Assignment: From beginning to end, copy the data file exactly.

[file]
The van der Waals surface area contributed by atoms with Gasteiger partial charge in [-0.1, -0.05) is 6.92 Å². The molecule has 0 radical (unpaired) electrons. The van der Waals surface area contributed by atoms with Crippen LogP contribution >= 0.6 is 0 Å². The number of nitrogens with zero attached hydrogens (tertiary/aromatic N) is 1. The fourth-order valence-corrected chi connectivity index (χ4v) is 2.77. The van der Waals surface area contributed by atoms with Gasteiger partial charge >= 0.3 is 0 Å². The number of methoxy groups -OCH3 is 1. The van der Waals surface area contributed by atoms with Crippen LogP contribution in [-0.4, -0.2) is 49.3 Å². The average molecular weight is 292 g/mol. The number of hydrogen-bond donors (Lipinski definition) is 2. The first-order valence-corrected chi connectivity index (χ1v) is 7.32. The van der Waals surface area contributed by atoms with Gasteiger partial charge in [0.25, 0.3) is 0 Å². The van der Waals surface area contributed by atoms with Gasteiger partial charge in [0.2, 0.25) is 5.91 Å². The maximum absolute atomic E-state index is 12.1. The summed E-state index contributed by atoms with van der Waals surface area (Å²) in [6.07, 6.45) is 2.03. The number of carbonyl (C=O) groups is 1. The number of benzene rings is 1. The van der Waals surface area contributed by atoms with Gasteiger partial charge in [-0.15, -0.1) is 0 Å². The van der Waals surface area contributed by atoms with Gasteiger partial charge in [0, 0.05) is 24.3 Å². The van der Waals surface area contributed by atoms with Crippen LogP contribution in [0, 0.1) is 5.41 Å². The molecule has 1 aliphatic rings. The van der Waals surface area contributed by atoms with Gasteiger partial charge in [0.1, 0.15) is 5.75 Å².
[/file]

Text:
The van der Waals surface area contributed by atoms with Gasteiger partial charge in [-0.1, -0.05) is 6.92 Å². The molecule has 0 radical (unpaired) electrons. The van der Waals surface area contributed by atoms with Crippen LogP contribution >= 0.6 is 0 Å². The number of nitrogens with zero attached hydrogens (tertiary/aromatic N) is 1. The fourth-order valence-corrected chi connectivity index (χ4v) is 2.77. The van der Waals surface area contributed by atoms with Gasteiger partial charge >= 0.3 is 0 Å². The number of methoxy groups -OCH3 is 1. The van der Waals surface area contributed by atoms with Crippen LogP contribution in [-0.4, -0.2) is 49.3 Å². The average molecular weight is 292 g/mol. The number of hydrogen-bond donors (Lipinski definition) is 2. The first-order valence-corrected chi connectivity index (χ1v) is 7.32. The van der Waals surface area contributed by atoms with Gasteiger partial charge in [0.25, 0.3) is 0 Å². The van der Waals surface area contributed by atoms with Gasteiger partial charge in [0.2, 0.25) is 5.91 Å². The maximum absolute atomic E-state index is 12.1. The summed E-state index contributed by atoms with van der Waals surface area (Å²) in [6.07, 6.45) is 2.03. The number of carbonyl (C=O) groups is 1. The number of benzene rings is 1. The van der Waals surface area contributed by atoms with Gasteiger partial charge in [-0.15, -0.1) is 0 Å². The van der Waals surface area contributed by atoms with Gasteiger partial charge in [0, 0.05) is 24.3 Å². The van der Waals surface area contributed by atoms with Crippen LogP contribution in [0, 0.1) is 5.41 Å². The molecule has 1 aliphatic rings. The van der Waals surface area contributed by atoms with Gasteiger partial charge in [0.1, 0.15) is 5.75 Å².